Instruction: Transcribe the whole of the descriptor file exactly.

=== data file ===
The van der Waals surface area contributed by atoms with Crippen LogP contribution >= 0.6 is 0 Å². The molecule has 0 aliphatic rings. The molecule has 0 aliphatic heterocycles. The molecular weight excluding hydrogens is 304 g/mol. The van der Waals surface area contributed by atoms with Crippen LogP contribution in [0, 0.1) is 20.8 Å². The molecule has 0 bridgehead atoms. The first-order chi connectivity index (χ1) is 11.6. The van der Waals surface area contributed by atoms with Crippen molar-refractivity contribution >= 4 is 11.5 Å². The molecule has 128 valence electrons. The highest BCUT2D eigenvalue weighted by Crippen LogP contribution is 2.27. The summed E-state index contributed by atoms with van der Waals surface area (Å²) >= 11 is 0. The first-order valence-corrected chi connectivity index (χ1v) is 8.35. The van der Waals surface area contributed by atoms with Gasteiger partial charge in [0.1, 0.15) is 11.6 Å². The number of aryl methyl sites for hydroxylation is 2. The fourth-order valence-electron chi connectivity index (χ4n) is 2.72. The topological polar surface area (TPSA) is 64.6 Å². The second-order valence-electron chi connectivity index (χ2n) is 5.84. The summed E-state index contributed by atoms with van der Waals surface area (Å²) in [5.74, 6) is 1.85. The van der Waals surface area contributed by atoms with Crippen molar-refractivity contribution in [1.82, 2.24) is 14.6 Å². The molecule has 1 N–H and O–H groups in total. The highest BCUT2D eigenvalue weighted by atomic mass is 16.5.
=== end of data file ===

The van der Waals surface area contributed by atoms with Crippen LogP contribution >= 0.6 is 0 Å². The molecule has 0 aliphatic rings. The molecule has 0 aliphatic heterocycles. The molecular weight excluding hydrogens is 304 g/mol. The van der Waals surface area contributed by atoms with Crippen LogP contribution in [0, 0.1) is 20.8 Å². The molecule has 0 bridgehead atoms. The first-order chi connectivity index (χ1) is 11.6. The van der Waals surface area contributed by atoms with Crippen molar-refractivity contribution >= 4 is 11.5 Å². The molecule has 128 valence electrons. The highest BCUT2D eigenvalue weighted by Crippen LogP contribution is 2.27. The summed E-state index contributed by atoms with van der Waals surface area (Å²) >= 11 is 0. The first-order valence-corrected chi connectivity index (χ1v) is 8.35. The van der Waals surface area contributed by atoms with Gasteiger partial charge in [0.1, 0.15) is 11.6 Å². The number of aryl methyl sites for hydroxylation is 2. The fourth-order valence-electron chi connectivity index (χ4n) is 2.72. The topological polar surface area (TPSA) is 64.6 Å². The second-order valence-electron chi connectivity index (χ2n) is 5.84. The summed E-state index contributed by atoms with van der Waals surface area (Å²) in [5.74, 6) is 1.85. The van der Waals surface area contributed by atoms with Crippen molar-refractivity contribution in [1.82, 2.24) is 14.6 Å². The molecule has 1 N–H and O–H groups in total. The highest BCUT2D eigenvalue weighted by atomic mass is 16.5.